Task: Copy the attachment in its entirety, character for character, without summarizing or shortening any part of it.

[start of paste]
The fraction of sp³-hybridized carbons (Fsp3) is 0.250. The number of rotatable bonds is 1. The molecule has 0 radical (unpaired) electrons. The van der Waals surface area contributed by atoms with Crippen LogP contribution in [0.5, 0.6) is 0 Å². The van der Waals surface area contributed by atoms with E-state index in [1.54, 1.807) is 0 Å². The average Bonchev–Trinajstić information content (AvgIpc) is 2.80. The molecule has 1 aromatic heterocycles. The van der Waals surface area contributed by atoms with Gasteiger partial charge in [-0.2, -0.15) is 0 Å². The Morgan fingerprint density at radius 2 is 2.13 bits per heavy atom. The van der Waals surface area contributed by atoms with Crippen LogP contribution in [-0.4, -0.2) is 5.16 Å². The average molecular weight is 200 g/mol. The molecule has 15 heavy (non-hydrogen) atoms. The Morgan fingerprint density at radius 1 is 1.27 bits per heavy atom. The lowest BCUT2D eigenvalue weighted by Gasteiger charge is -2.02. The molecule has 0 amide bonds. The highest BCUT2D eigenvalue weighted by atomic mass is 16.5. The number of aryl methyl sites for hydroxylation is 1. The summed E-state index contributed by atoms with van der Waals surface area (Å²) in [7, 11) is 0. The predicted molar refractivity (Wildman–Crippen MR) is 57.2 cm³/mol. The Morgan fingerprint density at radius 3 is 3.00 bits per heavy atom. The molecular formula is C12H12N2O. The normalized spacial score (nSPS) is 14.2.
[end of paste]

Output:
The fraction of sp³-hybridized carbons (Fsp3) is 0.250. The number of rotatable bonds is 1. The molecule has 0 radical (unpaired) electrons. The van der Waals surface area contributed by atoms with Crippen LogP contribution in [0.5, 0.6) is 0 Å². The van der Waals surface area contributed by atoms with E-state index in [1.54, 1.807) is 0 Å². The average Bonchev–Trinajstić information content (AvgIpc) is 2.80. The molecule has 1 aromatic heterocycles. The van der Waals surface area contributed by atoms with Gasteiger partial charge in [-0.2, -0.15) is 0 Å². The Morgan fingerprint density at radius 2 is 2.13 bits per heavy atom. The van der Waals surface area contributed by atoms with Crippen LogP contribution in [-0.4, -0.2) is 5.16 Å². The average molecular weight is 200 g/mol. The molecule has 15 heavy (non-hydrogen) atoms. The Morgan fingerprint density at radius 1 is 1.27 bits per heavy atom. The lowest BCUT2D eigenvalue weighted by Gasteiger charge is -2.02. The molecule has 0 amide bonds. The highest BCUT2D eigenvalue weighted by atomic mass is 16.5. The number of aryl methyl sites for hydroxylation is 1. The summed E-state index contributed by atoms with van der Waals surface area (Å²) in [7, 11) is 0. The predicted molar refractivity (Wildman–Crippen MR) is 57.2 cm³/mol. The Morgan fingerprint density at radius 3 is 3.00 bits per heavy atom. The molecular formula is C12H12N2O. The normalized spacial score (nSPS) is 14.2.